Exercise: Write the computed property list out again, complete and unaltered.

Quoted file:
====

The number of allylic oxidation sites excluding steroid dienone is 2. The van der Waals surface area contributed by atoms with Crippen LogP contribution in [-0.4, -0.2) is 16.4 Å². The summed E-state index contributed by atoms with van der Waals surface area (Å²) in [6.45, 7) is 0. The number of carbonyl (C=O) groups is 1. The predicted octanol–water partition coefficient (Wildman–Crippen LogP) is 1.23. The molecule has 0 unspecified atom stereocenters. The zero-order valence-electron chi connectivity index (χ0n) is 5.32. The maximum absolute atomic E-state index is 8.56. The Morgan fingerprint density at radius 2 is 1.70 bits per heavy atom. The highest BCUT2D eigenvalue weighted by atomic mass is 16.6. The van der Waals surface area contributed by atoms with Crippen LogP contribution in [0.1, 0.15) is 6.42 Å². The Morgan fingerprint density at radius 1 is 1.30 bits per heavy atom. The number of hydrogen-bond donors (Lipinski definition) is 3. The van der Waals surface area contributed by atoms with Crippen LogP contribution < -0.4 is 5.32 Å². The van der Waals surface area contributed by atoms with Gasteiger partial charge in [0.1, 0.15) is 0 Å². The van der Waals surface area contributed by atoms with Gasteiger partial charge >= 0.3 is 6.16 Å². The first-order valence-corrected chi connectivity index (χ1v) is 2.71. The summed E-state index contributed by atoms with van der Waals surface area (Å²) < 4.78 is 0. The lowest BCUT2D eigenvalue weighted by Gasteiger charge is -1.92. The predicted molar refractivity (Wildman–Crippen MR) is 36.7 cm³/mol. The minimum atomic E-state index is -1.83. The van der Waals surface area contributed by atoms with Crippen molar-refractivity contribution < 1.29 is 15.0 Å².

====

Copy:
The number of allylic oxidation sites excluding steroid dienone is 2. The van der Waals surface area contributed by atoms with Crippen LogP contribution in [-0.4, -0.2) is 16.4 Å². The summed E-state index contributed by atoms with van der Waals surface area (Å²) in [6.45, 7) is 0. The number of carbonyl (C=O) groups is 1. The predicted octanol–water partition coefficient (Wildman–Crippen LogP) is 1.23. The molecule has 0 unspecified atom stereocenters. The zero-order valence-electron chi connectivity index (χ0n) is 5.32. The maximum absolute atomic E-state index is 8.56. The Morgan fingerprint density at radius 2 is 1.70 bits per heavy atom. The highest BCUT2D eigenvalue weighted by atomic mass is 16.6. The van der Waals surface area contributed by atoms with Crippen LogP contribution in [0.1, 0.15) is 6.42 Å². The Morgan fingerprint density at radius 1 is 1.30 bits per heavy atom. The number of hydrogen-bond donors (Lipinski definition) is 3. The van der Waals surface area contributed by atoms with Crippen LogP contribution < -0.4 is 5.32 Å². The van der Waals surface area contributed by atoms with Gasteiger partial charge in [0.1, 0.15) is 0 Å². The van der Waals surface area contributed by atoms with Gasteiger partial charge >= 0.3 is 6.16 Å². The first-order valence-corrected chi connectivity index (χ1v) is 2.71. The summed E-state index contributed by atoms with van der Waals surface area (Å²) < 4.78 is 0. The lowest BCUT2D eigenvalue weighted by Gasteiger charge is -1.92. The predicted molar refractivity (Wildman–Crippen MR) is 36.7 cm³/mol. The minimum atomic E-state index is -1.83. The van der Waals surface area contributed by atoms with Crippen molar-refractivity contribution < 1.29 is 15.0 Å².